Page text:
Small suppliers take heart. A tough aspect of doing business � compliance labels � is about to become easy. Compliance labels have long been a challenge to suppliers, especially smaller suppliers with limited IS resources to �comply� with the directives of large customers. Whether you�re complying with a customer�s requirements, want your inbound freight to be labeled according to your own requirements or want merchandise return labels to have your barcodes on them, ensuring compliance has traditionally been time-consuming, frustrating and sometimes impossible.
Shipping labels require barcodes containing exact information in an exact format, which must be placed in exact positions on the label.  Companies are instructed to follow compliance label guidelines to the letter to have their products received by their larger partners. To complicate matters further, different industries have different requirements and needs. While most industries have adopted some form of the ANSI MH10.8 Guideline for Barcode Labels on Unit Loads and Transport Packages, significant variations exist between industry-specific standards, how each company implements them and even how different locations of the same company implement them.
Managing these customizations can be maddening. Is the right label format selected for the customer? Is the correct data presented in the right way? Is the right symbology used? Is the human-readable formatted correctly? Since each customer may update their requirements from time to time, the supplier has to keep up with each customer�s requirements on an ongoing basis.
What�s more, standards continue to evolve. The automotive industry, for example, recently released a label standard through the Automotive Industry Action Group (AIAG), which specifies the provision for PDF 417 stacked barcode symbols in addition to stead of established linear barcode symbols. Though a guaranteed time saver for the recipient, this efficiency will surely be an even greater challenge to some of the smaller suppliers.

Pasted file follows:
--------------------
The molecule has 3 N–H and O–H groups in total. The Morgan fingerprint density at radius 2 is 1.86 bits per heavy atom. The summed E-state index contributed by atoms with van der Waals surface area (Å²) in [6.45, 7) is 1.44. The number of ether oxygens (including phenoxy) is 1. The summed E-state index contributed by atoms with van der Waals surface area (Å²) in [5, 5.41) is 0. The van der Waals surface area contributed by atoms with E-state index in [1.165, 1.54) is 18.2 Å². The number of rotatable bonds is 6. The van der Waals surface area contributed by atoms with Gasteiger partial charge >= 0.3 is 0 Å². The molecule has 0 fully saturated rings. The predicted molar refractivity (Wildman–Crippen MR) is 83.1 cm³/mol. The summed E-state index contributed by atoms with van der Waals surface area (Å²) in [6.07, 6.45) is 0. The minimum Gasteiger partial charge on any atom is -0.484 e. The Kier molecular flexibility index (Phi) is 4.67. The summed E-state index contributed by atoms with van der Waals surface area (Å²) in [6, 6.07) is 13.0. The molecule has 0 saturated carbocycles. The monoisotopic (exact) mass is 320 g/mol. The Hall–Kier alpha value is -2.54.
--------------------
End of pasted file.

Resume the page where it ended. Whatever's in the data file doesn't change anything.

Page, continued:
Enter the Web
The Internet revolution is about to liberate suppliers. In the near future, shippers will simply download pre-formatted �e-labels� directly from the receiving company�s Web site. Although not yet commonplace, e-Labels are available today. Complete forms, such as the UPS online shipping labels, are already available on the Internet. The U.S. Postal Service and others are offering return labels via the Web. Other early adopters are placing their compliance labels on the Internet, which suppliers can print locally through their browsers on any supported thermal label printer, laser or inkjet printer (although there may be some restrictions on the use of inkjets). The e-label can easily be printed on non-label paper stock, placed in a plastic label envelope and affixed to the package. Voila! The e-label has all the various requirements and designs in place.
The advantages to e-labels are even more extensive than  what meets the eye. On a shipping label, some data is supplied by the shipper and some by the receiver. A labeling Web site run by the receiver can be tied into that company�s database or ERP system, so that purchase order numbers, ship-to instructions, dock numbers, etc. are entered from the receiver�s own data, not keyed in by the shipper. This provides the usual benefits of automation � less time, fewer errors, etc. � and also, once again, puts the power to change these items in the hands of the receiver, the one who requires the changes and can best estimate the urgency of the situation.
It is possible to set up a Web site in such a way that the supplier can check in to see a list of recently approved purchase orders, then click on the orders he wishes to fill at the time. The corresponding labels are automatically printed with data from the company�s database, data from the customer�s Web site and possibly some data keyed in at the time. In other words, the customer�s labeling Web site is a �limited portal,� if you will, to the customer�s database. The Web site provides automated, accurate access to the exact data the supplier needs to print the label � and no more.